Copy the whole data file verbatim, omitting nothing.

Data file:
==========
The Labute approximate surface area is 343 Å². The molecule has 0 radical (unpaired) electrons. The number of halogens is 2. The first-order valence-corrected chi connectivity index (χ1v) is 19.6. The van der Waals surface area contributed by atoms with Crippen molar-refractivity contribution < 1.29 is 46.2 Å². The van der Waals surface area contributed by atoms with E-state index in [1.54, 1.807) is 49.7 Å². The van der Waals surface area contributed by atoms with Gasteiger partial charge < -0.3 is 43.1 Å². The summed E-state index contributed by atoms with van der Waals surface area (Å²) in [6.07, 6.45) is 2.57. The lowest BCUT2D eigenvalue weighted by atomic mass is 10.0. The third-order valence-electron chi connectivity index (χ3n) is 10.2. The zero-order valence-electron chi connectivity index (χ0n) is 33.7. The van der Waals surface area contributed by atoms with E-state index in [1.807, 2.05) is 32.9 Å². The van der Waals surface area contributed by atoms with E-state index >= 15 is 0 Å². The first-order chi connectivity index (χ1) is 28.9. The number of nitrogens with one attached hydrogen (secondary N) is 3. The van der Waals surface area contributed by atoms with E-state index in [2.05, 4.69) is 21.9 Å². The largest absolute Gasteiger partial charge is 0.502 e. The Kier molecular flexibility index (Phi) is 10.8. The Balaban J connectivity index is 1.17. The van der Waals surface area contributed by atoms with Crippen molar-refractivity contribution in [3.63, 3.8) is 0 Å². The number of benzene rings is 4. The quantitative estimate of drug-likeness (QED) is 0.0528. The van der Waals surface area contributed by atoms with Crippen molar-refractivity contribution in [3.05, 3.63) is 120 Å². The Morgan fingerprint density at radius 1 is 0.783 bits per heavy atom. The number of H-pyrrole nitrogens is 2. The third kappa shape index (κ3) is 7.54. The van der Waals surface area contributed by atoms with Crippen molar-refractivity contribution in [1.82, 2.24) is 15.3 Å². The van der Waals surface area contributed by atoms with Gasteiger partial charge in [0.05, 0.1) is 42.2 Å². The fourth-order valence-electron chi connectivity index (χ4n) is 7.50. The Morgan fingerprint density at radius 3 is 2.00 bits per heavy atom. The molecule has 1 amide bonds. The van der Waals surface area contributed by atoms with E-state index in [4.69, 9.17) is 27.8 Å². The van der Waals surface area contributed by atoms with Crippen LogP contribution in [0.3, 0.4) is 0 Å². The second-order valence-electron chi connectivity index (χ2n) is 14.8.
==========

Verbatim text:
The Labute approximate surface area is 343 Å². The molecule has 0 radical (unpaired) electrons. The number of halogens is 2. The first-order valence-corrected chi connectivity index (χ1v) is 19.6. The van der Waals surface area contributed by atoms with Crippen molar-refractivity contribution < 1.29 is 46.2 Å². The van der Waals surface area contributed by atoms with E-state index in [1.54, 1.807) is 49.7 Å². The van der Waals surface area contributed by atoms with Gasteiger partial charge < -0.3 is 43.1 Å². The summed E-state index contributed by atoms with van der Waals surface area (Å²) in [6.07, 6.45) is 2.57. The lowest BCUT2D eigenvalue weighted by atomic mass is 10.0. The third-order valence-electron chi connectivity index (χ3n) is 10.2. The zero-order valence-electron chi connectivity index (χ0n) is 33.7. The van der Waals surface area contributed by atoms with E-state index in [1.807, 2.05) is 32.9 Å². The van der Waals surface area contributed by atoms with E-state index >= 15 is 0 Å². The first-order chi connectivity index (χ1) is 28.9. The number of nitrogens with one attached hydrogen (secondary N) is 3. The van der Waals surface area contributed by atoms with E-state index in [2.05, 4.69) is 21.9 Å². The largest absolute Gasteiger partial charge is 0.502 e. The Kier molecular flexibility index (Phi) is 10.8. The Balaban J connectivity index is 1.17. The van der Waals surface area contributed by atoms with Crippen molar-refractivity contribution in [3.63, 3.8) is 0 Å². The number of benzene rings is 4. The quantitative estimate of drug-likeness (QED) is 0.0528. The van der Waals surface area contributed by atoms with Crippen molar-refractivity contribution in [3.05, 3.63) is 120 Å². The Morgan fingerprint density at radius 1 is 0.783 bits per heavy atom. The number of H-pyrrole nitrogens is 2. The third kappa shape index (κ3) is 7.54. The van der Waals surface area contributed by atoms with Crippen molar-refractivity contribution in [1.82, 2.24) is 15.3 Å². The van der Waals surface area contributed by atoms with Gasteiger partial charge in [0.05, 0.1) is 42.2 Å². The fourth-order valence-electron chi connectivity index (χ4n) is 7.50. The Morgan fingerprint density at radius 3 is 2.00 bits per heavy atom. The molecule has 1 amide bonds. The van der Waals surface area contributed by atoms with E-state index in [4.69, 9.17) is 27.8 Å². The van der Waals surface area contributed by atoms with Crippen LogP contribution in [0.3, 0.4) is 0 Å². The second-order valence-electron chi connectivity index (χ2n) is 14.8.